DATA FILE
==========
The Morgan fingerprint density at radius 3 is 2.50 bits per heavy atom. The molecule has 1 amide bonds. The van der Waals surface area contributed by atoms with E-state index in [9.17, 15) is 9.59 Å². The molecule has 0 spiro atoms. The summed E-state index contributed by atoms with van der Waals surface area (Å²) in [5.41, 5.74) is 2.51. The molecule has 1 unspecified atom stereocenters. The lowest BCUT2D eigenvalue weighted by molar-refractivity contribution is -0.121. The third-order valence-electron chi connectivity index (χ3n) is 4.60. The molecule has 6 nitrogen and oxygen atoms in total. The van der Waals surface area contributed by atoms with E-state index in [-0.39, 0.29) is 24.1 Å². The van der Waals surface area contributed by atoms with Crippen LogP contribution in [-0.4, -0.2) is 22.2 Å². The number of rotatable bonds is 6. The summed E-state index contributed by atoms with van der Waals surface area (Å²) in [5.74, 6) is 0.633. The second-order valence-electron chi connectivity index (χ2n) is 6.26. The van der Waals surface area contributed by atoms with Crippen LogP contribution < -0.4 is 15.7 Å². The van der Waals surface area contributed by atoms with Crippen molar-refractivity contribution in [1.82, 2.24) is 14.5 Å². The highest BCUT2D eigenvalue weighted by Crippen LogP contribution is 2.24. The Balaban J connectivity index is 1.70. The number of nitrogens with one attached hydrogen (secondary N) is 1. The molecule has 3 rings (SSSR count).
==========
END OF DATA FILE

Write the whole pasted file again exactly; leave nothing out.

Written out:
The Morgan fingerprint density at radius 3 is 2.50 bits per heavy atom. The molecule has 1 amide bonds. The van der Waals surface area contributed by atoms with E-state index in [9.17, 15) is 9.59 Å². The molecule has 0 spiro atoms. The summed E-state index contributed by atoms with van der Waals surface area (Å²) in [5.41, 5.74) is 2.51. The molecule has 1 unspecified atom stereocenters. The lowest BCUT2D eigenvalue weighted by molar-refractivity contribution is -0.121. The third-order valence-electron chi connectivity index (χ3n) is 4.60. The molecule has 6 nitrogen and oxygen atoms in total. The van der Waals surface area contributed by atoms with E-state index in [-0.39, 0.29) is 24.1 Å². The van der Waals surface area contributed by atoms with Crippen LogP contribution in [-0.4, -0.2) is 22.2 Å². The number of rotatable bonds is 6. The summed E-state index contributed by atoms with van der Waals surface area (Å²) in [5.74, 6) is 0.633. The second-order valence-electron chi connectivity index (χ2n) is 6.26. The van der Waals surface area contributed by atoms with Crippen LogP contribution < -0.4 is 15.7 Å². The van der Waals surface area contributed by atoms with Crippen molar-refractivity contribution in [1.82, 2.24) is 14.5 Å². The highest BCUT2D eigenvalue weighted by Crippen LogP contribution is 2.24. The Balaban J connectivity index is 1.70. The number of nitrogens with one attached hydrogen (secondary N) is 1. The molecule has 3 rings (SSSR count).